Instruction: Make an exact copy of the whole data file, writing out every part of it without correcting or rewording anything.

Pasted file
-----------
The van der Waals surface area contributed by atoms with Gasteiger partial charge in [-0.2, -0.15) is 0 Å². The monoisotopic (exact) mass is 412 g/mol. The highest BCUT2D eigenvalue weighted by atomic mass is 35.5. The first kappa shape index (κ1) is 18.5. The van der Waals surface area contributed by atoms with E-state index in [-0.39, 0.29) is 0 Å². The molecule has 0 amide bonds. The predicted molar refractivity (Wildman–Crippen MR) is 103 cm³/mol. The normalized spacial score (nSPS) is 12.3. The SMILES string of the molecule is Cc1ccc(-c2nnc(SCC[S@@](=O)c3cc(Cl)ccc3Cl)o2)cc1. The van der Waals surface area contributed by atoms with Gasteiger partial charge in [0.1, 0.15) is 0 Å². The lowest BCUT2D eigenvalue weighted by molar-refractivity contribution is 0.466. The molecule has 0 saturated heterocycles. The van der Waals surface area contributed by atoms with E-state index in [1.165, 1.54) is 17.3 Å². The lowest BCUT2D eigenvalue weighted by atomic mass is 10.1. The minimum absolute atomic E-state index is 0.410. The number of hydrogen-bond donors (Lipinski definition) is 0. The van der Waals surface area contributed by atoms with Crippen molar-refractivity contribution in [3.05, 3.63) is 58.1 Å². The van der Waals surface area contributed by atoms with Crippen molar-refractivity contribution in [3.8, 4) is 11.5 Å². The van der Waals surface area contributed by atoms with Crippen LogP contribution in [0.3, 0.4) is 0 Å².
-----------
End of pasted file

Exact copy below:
The van der Waals surface area contributed by atoms with Gasteiger partial charge in [-0.2, -0.15) is 0 Å². The monoisotopic (exact) mass is 412 g/mol. The highest BCUT2D eigenvalue weighted by atomic mass is 35.5. The first kappa shape index (κ1) is 18.5. The van der Waals surface area contributed by atoms with E-state index in [-0.39, 0.29) is 0 Å². The molecule has 0 amide bonds. The predicted molar refractivity (Wildman–Crippen MR) is 103 cm³/mol. The normalized spacial score (nSPS) is 12.3. The SMILES string of the molecule is Cc1ccc(-c2nnc(SCC[S@@](=O)c3cc(Cl)ccc3Cl)o2)cc1. The van der Waals surface area contributed by atoms with Gasteiger partial charge in [0.1, 0.15) is 0 Å². The lowest BCUT2D eigenvalue weighted by molar-refractivity contribution is 0.466. The molecule has 0 saturated heterocycles. The van der Waals surface area contributed by atoms with E-state index in [1.165, 1.54) is 17.3 Å². The lowest BCUT2D eigenvalue weighted by atomic mass is 10.1. The minimum absolute atomic E-state index is 0.410. The number of hydrogen-bond donors (Lipinski definition) is 0. The van der Waals surface area contributed by atoms with Crippen molar-refractivity contribution in [3.05, 3.63) is 58.1 Å². The van der Waals surface area contributed by atoms with Crippen molar-refractivity contribution in [3.8, 4) is 11.5 Å². The van der Waals surface area contributed by atoms with Crippen LogP contribution in [0.3, 0.4) is 0 Å².